transfer delay means lost interest
I notice that whenever I perform ACH transfers of money from a high-yield
savings/money market account to my local bank there is a delay of
about two business days, during which the money is in limbo and
not earning any interest. The banks tell me that this is due to
the Federal Reserve Bank that facilitates these transfers. They
claim the money is with the Fed while it is being transferred.
Is this true or is one of my banks just ripping me off? I thought ACHs were electronic. Why the two business days? It looks to me like I would be better off transferring money by means of a check (as long as I don't need it too quickly). That way there is no limbo-interest penalty.
-- Penurious and Peeved
You will have interest-earning issues whether you transfer the money
by check or by ACH. For the uninitiated, ACH stands for automated
clearing house. Automated clearing houses manage the flow of electronic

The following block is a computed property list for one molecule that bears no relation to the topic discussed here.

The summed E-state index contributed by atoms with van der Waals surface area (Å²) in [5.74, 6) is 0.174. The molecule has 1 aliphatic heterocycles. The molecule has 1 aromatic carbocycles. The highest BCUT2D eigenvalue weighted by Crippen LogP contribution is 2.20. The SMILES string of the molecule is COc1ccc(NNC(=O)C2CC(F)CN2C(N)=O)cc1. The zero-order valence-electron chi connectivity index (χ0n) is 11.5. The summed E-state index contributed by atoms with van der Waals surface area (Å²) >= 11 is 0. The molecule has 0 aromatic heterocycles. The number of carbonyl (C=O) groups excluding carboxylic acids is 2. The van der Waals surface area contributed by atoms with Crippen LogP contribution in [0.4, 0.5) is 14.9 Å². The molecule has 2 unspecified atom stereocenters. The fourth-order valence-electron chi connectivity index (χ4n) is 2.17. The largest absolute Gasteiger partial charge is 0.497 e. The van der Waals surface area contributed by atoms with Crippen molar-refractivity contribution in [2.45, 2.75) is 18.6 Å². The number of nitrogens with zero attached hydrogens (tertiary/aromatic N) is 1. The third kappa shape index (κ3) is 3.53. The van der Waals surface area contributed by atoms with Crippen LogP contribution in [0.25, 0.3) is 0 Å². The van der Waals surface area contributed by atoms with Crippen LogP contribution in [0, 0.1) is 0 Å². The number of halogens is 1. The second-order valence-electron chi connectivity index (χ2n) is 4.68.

payments between financial institutions. Both the Federal Reserve
and the Electronics Payments Network act as central clearing facilities
for financial institutions to transmit or receive ACH entries.
Regulation CC of the Federal Reserve Board provides
the regulatory guidance as to when funds must be available in the
customer's account. In a guide for financial institutions, "Compliance
with Regulation CC," the Federal Reserve Board has this
to say about the availability of electronic payments:
The following types of deposits must be made available
on the first business day following the banking day of deposit ("next-day
Two-business-day availability of an ACH transfer seems
to be the norm for financial institutions. Transfer the money by
check and there will still be a period of time when the money isn't
earning interest in either account. Wire transfers can eliminate
that issue, but the transfer expense will typically more than offset
the captured interest earnings. If you're not talking six figure
transfers ($100,000-plus), then let it go.
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